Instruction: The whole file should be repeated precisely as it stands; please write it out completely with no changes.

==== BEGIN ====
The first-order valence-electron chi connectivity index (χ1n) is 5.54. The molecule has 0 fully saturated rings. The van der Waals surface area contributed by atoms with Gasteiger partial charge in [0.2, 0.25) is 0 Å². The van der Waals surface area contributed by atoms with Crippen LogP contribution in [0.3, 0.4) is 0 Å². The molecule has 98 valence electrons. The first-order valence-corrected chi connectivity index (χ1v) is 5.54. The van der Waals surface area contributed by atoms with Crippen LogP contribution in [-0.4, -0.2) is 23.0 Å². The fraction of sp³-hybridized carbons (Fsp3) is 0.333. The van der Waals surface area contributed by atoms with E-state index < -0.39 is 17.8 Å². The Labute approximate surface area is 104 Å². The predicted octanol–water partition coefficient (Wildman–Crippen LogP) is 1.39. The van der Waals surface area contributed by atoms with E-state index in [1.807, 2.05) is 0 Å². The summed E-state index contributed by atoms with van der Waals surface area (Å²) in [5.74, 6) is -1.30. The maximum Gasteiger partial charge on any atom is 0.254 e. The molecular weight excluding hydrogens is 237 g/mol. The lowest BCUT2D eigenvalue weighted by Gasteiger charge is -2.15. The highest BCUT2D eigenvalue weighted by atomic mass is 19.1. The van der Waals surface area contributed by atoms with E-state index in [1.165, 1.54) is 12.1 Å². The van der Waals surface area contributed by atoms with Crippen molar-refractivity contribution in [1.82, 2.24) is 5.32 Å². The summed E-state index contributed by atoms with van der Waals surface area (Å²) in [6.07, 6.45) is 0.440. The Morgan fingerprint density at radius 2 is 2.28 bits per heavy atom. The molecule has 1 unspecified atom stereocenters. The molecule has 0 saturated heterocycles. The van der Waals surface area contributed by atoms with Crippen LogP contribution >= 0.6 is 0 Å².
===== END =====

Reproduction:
The first-order valence-electron chi connectivity index (χ1n) is 5.54. The molecule has 0 fully saturated rings. The van der Waals surface area contributed by atoms with Gasteiger partial charge in [0.2, 0.25) is 0 Å². The van der Waals surface area contributed by atoms with Crippen LogP contribution in [0.3, 0.4) is 0 Å². The molecule has 98 valence electrons. The first-order valence-corrected chi connectivity index (χ1v) is 5.54. The van der Waals surface area contributed by atoms with Crippen LogP contribution in [-0.4, -0.2) is 23.0 Å². The fraction of sp³-hybridized carbons (Fsp3) is 0.333. The van der Waals surface area contributed by atoms with E-state index < -0.39 is 17.8 Å². The Labute approximate surface area is 104 Å². The predicted octanol–water partition coefficient (Wildman–Crippen LogP) is 1.39. The van der Waals surface area contributed by atoms with E-state index in [1.807, 2.05) is 0 Å². The summed E-state index contributed by atoms with van der Waals surface area (Å²) in [5.74, 6) is -1.30. The maximum Gasteiger partial charge on any atom is 0.254 e. The molecular weight excluding hydrogens is 237 g/mol. The lowest BCUT2D eigenvalue weighted by Gasteiger charge is -2.15. The highest BCUT2D eigenvalue weighted by atomic mass is 19.1. The van der Waals surface area contributed by atoms with E-state index in [1.165, 1.54) is 12.1 Å². The van der Waals surface area contributed by atoms with Crippen molar-refractivity contribution in [1.82, 2.24) is 5.32 Å². The summed E-state index contributed by atoms with van der Waals surface area (Å²) in [6.07, 6.45) is 0.440. The Morgan fingerprint density at radius 2 is 2.28 bits per heavy atom. The molecule has 1 unspecified atom stereocenters. The molecule has 0 saturated heterocycles. The van der Waals surface area contributed by atoms with Crippen LogP contribution >= 0.6 is 0 Å².